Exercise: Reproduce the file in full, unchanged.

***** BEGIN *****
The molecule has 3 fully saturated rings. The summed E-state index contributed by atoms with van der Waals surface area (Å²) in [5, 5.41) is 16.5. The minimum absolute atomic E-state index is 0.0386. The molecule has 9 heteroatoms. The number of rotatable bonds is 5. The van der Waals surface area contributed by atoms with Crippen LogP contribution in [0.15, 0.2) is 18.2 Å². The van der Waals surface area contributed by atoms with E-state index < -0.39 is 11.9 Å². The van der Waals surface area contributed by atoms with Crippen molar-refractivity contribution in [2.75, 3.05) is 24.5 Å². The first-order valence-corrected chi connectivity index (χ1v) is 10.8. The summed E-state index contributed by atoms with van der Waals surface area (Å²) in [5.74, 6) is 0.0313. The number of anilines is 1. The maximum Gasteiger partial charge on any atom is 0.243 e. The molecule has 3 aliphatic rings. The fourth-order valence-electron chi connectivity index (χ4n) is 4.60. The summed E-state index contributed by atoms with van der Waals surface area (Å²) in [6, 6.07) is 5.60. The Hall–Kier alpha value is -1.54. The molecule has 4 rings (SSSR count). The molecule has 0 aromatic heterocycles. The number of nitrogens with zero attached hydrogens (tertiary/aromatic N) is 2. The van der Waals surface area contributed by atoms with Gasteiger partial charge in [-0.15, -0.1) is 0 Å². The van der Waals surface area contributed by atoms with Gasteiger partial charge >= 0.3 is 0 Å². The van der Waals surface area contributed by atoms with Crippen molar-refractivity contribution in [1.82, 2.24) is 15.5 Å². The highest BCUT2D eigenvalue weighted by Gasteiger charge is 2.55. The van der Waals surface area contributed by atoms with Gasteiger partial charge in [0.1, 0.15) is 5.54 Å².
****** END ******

The molecule has 3 fully saturated rings. The summed E-state index contributed by atoms with van der Waals surface area (Å²) in [5, 5.41) is 16.5. The minimum absolute atomic E-state index is 0.0386. The molecule has 9 heteroatoms. The number of rotatable bonds is 5. The van der Waals surface area contributed by atoms with Crippen LogP contribution in [0.15, 0.2) is 18.2 Å². The van der Waals surface area contributed by atoms with E-state index < -0.39 is 11.9 Å². The van der Waals surface area contributed by atoms with Crippen molar-refractivity contribution in [2.75, 3.05) is 24.5 Å². The first-order valence-corrected chi connectivity index (χ1v) is 10.8. The summed E-state index contributed by atoms with van der Waals surface area (Å²) in [5.74, 6) is 0.0313. The number of anilines is 1. The maximum Gasteiger partial charge on any atom is 0.243 e. The molecule has 3 aliphatic rings. The fourth-order valence-electron chi connectivity index (χ4n) is 4.60. The summed E-state index contributed by atoms with van der Waals surface area (Å²) in [6, 6.07) is 5.60. The Hall–Kier alpha value is -1.54. The molecule has 4 rings (SSSR count). The molecule has 0 aromatic heterocycles. The number of nitrogens with zero attached hydrogens (tertiary/aromatic N) is 2. The van der Waals surface area contributed by atoms with Gasteiger partial charge in [-0.15, -0.1) is 0 Å². The van der Waals surface area contributed by atoms with Gasteiger partial charge >= 0.3 is 0 Å². The van der Waals surface area contributed by atoms with Crippen molar-refractivity contribution in [1.82, 2.24) is 15.5 Å². The highest BCUT2D eigenvalue weighted by Gasteiger charge is 2.55. The van der Waals surface area contributed by atoms with Gasteiger partial charge in [0.1, 0.15) is 5.54 Å².